More than $9 million has been committed to a national system that would help workers connect with employers looking for people with their skills and training. There’s a proposal to create an Australia-wide system to connect workers looking for a new job with employers seeking people with specialised skills and training. The federal government has committed $9.1 million to support a business case for a National Skills Passport, detailed in an employment white paper due to be released on Monday.
The passport system is intended to help workers advertise their full range of qualifications, micro-credentials, prior learning, workplace experience and general capabilities. Businesses, unions, tertiary institutions and students are among those the federal government says will be consulted about the initiative. Treasurer Jim Chalmers said the goal was to make it easier for employers to find highly-qualified staff and for workers to have their qualifications recognised. “We want to make it easier for more workers in more industries to adapt and adopt new technology and to grab the opportunities on offer in the defining decade ahead of us,” Chalmers said.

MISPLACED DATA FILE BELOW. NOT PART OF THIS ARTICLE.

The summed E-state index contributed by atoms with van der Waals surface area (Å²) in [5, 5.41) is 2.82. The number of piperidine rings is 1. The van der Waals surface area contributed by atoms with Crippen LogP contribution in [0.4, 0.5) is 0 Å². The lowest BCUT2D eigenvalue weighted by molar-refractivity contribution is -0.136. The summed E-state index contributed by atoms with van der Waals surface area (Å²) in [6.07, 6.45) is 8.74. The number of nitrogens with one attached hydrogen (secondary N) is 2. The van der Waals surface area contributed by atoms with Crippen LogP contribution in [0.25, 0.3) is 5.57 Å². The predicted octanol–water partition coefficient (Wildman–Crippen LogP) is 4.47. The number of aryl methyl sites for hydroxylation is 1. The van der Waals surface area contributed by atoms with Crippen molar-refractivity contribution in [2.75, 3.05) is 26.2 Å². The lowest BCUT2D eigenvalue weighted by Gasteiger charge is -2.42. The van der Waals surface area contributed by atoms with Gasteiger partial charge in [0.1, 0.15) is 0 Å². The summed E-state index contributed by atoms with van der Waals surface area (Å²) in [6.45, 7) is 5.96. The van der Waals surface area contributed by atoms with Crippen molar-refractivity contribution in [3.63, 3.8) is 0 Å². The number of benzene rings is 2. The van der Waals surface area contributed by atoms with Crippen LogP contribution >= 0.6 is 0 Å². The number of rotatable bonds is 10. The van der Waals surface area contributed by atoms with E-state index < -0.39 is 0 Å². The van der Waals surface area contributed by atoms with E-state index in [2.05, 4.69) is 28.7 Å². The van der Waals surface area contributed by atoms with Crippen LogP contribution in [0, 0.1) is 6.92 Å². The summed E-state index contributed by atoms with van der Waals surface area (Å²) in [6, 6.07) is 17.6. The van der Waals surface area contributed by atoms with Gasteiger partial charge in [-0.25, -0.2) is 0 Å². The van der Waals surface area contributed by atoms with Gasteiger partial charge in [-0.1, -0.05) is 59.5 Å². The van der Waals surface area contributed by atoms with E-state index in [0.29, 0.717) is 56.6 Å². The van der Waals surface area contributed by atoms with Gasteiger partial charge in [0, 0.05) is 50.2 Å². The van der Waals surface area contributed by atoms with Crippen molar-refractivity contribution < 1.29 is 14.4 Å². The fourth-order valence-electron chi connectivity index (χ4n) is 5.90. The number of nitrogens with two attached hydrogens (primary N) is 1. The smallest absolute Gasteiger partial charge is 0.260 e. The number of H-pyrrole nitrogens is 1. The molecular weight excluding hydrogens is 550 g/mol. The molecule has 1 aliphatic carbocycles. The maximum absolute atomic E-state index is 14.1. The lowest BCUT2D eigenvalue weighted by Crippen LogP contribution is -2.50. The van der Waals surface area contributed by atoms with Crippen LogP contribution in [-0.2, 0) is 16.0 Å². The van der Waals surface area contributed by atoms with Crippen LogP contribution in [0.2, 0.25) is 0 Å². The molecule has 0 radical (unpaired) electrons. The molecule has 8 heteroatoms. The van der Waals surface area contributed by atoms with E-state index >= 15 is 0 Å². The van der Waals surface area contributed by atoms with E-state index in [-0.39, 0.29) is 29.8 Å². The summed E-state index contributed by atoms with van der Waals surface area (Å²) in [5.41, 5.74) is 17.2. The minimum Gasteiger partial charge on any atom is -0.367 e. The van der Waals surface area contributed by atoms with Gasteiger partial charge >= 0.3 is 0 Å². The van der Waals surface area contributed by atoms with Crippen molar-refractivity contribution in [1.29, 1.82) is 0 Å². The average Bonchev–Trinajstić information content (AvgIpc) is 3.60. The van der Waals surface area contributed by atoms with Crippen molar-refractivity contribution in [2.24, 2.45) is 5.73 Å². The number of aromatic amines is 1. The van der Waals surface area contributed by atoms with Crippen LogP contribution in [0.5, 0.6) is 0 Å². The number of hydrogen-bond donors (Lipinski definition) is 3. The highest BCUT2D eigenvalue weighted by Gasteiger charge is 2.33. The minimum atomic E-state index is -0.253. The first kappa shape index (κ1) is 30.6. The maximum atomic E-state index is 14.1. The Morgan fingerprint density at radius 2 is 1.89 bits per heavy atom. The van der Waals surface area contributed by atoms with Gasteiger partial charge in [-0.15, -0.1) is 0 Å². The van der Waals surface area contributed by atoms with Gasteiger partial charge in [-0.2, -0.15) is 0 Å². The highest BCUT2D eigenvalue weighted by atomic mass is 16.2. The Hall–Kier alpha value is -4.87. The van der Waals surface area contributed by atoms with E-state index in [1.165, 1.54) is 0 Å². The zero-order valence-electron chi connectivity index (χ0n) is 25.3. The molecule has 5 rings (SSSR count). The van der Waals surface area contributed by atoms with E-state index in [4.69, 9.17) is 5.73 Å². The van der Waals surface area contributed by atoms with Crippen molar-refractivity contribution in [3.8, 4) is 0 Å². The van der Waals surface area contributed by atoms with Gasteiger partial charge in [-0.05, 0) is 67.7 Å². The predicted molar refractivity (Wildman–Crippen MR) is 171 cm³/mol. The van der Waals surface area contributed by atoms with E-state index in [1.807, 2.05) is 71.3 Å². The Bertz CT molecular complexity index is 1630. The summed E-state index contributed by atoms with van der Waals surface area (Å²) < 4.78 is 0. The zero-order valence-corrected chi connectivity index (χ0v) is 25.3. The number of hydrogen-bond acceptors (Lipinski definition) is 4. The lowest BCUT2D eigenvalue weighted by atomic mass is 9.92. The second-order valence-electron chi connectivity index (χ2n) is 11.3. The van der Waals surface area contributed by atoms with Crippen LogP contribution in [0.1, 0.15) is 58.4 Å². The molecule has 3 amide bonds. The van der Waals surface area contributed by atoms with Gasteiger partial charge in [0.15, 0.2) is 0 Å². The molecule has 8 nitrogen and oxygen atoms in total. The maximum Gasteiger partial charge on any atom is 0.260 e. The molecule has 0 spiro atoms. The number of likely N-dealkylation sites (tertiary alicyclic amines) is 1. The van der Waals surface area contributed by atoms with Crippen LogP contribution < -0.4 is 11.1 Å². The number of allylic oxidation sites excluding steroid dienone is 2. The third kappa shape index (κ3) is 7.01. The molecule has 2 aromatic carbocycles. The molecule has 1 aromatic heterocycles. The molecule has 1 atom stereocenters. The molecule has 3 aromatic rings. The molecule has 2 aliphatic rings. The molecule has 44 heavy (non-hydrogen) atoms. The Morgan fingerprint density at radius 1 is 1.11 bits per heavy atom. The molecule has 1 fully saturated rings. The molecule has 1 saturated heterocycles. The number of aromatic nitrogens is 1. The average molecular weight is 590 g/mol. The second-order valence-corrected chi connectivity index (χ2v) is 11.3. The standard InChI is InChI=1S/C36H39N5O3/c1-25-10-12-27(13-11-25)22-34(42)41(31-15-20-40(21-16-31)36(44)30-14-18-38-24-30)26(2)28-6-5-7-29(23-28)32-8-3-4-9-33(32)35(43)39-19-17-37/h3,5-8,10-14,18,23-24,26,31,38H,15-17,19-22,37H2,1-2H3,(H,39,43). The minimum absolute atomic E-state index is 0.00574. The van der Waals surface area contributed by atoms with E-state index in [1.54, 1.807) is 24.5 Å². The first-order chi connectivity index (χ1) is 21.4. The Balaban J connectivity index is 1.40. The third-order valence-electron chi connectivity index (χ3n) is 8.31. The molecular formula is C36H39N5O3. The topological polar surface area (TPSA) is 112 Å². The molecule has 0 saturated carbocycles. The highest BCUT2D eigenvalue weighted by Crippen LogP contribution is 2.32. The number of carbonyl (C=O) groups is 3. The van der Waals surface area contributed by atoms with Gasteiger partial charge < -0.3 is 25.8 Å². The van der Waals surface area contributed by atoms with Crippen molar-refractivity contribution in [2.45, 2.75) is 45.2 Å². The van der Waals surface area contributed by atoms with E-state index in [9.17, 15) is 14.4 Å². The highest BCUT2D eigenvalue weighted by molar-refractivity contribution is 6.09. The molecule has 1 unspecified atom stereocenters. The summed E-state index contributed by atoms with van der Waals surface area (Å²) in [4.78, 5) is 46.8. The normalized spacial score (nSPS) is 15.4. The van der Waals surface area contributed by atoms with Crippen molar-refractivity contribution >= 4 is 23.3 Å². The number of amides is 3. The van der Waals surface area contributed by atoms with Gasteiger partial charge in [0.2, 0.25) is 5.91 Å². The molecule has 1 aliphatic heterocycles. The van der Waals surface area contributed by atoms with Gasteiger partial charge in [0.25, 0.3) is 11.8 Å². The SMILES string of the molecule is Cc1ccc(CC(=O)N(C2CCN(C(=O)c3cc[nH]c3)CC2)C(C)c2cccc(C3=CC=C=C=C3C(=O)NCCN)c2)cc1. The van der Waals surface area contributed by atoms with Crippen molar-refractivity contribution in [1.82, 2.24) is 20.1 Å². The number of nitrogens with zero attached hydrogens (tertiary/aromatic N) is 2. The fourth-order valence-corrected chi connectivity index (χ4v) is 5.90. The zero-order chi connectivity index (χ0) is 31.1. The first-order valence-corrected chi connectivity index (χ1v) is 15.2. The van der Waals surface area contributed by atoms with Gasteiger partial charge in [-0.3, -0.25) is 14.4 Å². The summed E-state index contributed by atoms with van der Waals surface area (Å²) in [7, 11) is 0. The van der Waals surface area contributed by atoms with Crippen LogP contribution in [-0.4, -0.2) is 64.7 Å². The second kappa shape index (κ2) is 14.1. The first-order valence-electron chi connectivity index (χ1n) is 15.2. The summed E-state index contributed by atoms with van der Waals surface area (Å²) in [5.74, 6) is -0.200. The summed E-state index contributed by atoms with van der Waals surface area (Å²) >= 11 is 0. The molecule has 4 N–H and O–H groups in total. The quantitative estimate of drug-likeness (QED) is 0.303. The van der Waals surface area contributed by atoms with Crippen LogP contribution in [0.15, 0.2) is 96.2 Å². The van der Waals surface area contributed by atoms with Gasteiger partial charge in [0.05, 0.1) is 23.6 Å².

Skills and Training Minister Brendan O’Connor said while there was a focus on shortages being experienced around the country right now, it was also crucial to make sure students’ skills were recognised so they could upskill, reskill and find work as the economy changes. Business Council chief executive Bran Black welcomed the commitment, with the employer group a long-time advocate for such a scheme. “For employers, it will provide a nationally consistent format to view and verify the skills and competencies of a potential employee,” Black said.